The Indecent Exposure crime in the state of Texas gives police the right to arrest you if they believe you expose your private parts to someone who would be offended by this act. Learn more detailed information about the Indecent Exposure offense below.
Indecent Exposure is one of the least severe sex crimes in Texas. It is not a registrable offense unless you have a prior conviction for Indecent Exposure.1 State prosecuting lawyers could charge this offense in cases where someone was urinating in public, masturbating in public or went streaking during a football game. However, as discussed in more detail below, the state might have difficulty proving the necessary intent under some of these circumstances.
INDECENT EXPOSURE ATTORNEY FAQs
Indecent Exposure also refers to a subset of the Disorderly Conduct charge that penalizes certain lewd behaviors as a Class C Misdemeanor. The Disorderly Conduct subset of Indecent Exposure does not require the state’s attorneys to prove that the exposure was for sexual gratification.
Have you been charged with Indecent Exposure? Call criminal lawyer Paul Saputo at (888) 239-9305 to discuss legal representation.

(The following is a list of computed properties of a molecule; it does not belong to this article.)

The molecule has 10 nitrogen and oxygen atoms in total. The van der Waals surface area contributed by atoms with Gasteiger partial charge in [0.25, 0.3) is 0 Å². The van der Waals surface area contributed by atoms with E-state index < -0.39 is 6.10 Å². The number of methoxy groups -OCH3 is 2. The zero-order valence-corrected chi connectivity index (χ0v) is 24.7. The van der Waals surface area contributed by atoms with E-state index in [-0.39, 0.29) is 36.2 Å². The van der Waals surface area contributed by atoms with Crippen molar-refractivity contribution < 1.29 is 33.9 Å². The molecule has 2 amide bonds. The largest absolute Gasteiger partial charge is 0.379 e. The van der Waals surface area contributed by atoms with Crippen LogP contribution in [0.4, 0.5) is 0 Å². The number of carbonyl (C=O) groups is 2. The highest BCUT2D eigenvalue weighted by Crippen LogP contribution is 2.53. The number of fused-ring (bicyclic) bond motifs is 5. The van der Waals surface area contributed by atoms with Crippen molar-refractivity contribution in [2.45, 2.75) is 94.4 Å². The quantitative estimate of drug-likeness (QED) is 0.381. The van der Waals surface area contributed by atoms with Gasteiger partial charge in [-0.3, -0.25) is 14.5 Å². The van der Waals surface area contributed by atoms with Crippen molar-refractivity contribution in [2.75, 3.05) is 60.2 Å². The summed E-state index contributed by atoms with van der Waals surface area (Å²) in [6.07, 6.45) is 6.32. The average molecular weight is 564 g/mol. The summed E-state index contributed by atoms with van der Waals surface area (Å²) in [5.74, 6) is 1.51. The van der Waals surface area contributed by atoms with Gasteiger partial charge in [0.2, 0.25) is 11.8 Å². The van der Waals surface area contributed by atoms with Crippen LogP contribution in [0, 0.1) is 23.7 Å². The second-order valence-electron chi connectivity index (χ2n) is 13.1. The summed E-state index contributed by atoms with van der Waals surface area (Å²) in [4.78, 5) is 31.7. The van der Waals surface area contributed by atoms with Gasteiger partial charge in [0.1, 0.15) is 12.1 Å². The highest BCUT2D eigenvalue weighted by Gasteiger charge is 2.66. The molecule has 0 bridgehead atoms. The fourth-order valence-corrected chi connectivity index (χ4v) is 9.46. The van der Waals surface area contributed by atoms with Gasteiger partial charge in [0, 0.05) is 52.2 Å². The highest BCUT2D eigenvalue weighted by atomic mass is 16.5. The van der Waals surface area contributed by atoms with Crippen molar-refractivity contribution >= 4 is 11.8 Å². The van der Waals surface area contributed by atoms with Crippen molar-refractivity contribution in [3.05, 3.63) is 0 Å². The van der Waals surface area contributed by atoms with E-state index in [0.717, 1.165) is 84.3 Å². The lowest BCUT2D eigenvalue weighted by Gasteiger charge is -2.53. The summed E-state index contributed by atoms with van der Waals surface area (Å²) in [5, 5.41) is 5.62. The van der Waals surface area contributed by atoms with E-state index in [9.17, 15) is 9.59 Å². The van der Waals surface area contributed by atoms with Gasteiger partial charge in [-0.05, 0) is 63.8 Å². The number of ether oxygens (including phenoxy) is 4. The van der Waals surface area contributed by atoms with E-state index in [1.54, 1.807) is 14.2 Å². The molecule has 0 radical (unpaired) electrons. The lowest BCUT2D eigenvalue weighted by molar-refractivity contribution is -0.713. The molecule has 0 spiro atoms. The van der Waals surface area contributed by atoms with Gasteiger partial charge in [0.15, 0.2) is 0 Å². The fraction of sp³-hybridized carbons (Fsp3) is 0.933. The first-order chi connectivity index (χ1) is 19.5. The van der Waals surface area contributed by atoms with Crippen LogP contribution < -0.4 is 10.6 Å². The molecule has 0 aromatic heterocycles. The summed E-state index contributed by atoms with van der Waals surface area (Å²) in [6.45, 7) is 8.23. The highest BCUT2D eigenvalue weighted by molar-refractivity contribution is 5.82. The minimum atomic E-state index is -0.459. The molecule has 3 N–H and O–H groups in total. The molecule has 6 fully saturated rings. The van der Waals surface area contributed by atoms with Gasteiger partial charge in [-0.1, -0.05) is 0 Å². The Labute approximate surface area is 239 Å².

Indecent Exposure is classified in the Texas Penal Code under Title 5 “Offenses Against the Person”, Chapter 21 “Sexual Offenses.” Indecent Exposure is similar to the Public Lewdness offense, but Indecent Exposure does not require any act of intercourse.
The current Texas law is as follows:2
A person commits an offense if he exposes his anus or any part of his genitals with intent to arouse or gratify the sexual desire of any person, and he is reckless about whether another is present who will be offended or alarmed by his act.
One key element of this offense is the intent required. You must have the intent to “arouse or gratify the sexual desire of any person.” The state’s attorneys have to prove you had this specific intent. If they can convince a jury that you had this intent, then this element has been met. “Any person” means that it does not have to be you. They can try to prove that you intended to arouse someone else. Note also that this other person does not even have to be present at the time the exposure had taken place.
Another key element of this offense is that you have to be “reckless” about whether someone else is present. If you had good reason to believe you were in private, then the state’s lawyers may not be able to meet this element. For instance, it would be challenging for the state’s attorneys to prove you were reckless as to whether someone else could observe you if you were in a closed room that happened to be monitored by a secret video camera.
You can be charged with Indecent Exposure if the state’s attorneys believe that each of the elements of 21.08(a) as described in the section above have been met.
A conviction for Indecent Exposure is punished as a Class B Misdemeanor,3 with a maximum possible fine under Texas state law of up to $2,000 and jail time of up to 180 days. Learn about the differences between grades of felonies and misdemeanors
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